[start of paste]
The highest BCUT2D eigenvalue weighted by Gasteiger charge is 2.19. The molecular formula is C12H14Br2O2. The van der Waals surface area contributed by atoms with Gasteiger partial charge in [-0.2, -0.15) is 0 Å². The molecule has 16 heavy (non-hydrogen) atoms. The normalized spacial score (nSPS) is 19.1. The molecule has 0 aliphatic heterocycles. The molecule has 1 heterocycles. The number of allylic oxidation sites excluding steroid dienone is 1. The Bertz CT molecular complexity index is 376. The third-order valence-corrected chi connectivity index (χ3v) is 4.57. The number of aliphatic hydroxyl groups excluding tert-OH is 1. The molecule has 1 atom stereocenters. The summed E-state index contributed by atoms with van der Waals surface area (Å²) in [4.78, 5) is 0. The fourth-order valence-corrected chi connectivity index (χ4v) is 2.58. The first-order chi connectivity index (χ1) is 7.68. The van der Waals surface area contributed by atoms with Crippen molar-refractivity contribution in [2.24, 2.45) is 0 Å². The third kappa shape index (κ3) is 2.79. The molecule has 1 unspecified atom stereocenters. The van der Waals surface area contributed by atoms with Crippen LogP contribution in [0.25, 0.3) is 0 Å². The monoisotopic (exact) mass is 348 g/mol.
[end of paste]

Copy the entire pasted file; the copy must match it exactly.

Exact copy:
The highest BCUT2D eigenvalue weighted by Gasteiger charge is 2.19. The molecular formula is C12H14Br2O2. The van der Waals surface area contributed by atoms with Gasteiger partial charge in [-0.2, -0.15) is 0 Å². The molecule has 16 heavy (non-hydrogen) atoms. The normalized spacial score (nSPS) is 19.1. The molecule has 0 aliphatic heterocycles. The molecule has 1 heterocycles. The number of allylic oxidation sites excluding steroid dienone is 1. The Bertz CT molecular complexity index is 376. The third-order valence-corrected chi connectivity index (χ3v) is 4.57. The number of aliphatic hydroxyl groups excluding tert-OH is 1. The molecule has 1 atom stereocenters. The summed E-state index contributed by atoms with van der Waals surface area (Å²) in [4.78, 5) is 0. The fourth-order valence-corrected chi connectivity index (χ4v) is 2.58. The first-order chi connectivity index (χ1) is 7.68. The van der Waals surface area contributed by atoms with Crippen molar-refractivity contribution in [2.24, 2.45) is 0 Å². The third kappa shape index (κ3) is 2.79. The molecule has 1 unspecified atom stereocenters. The van der Waals surface area contributed by atoms with Crippen LogP contribution in [0.25, 0.3) is 0 Å². The monoisotopic (exact) mass is 348 g/mol.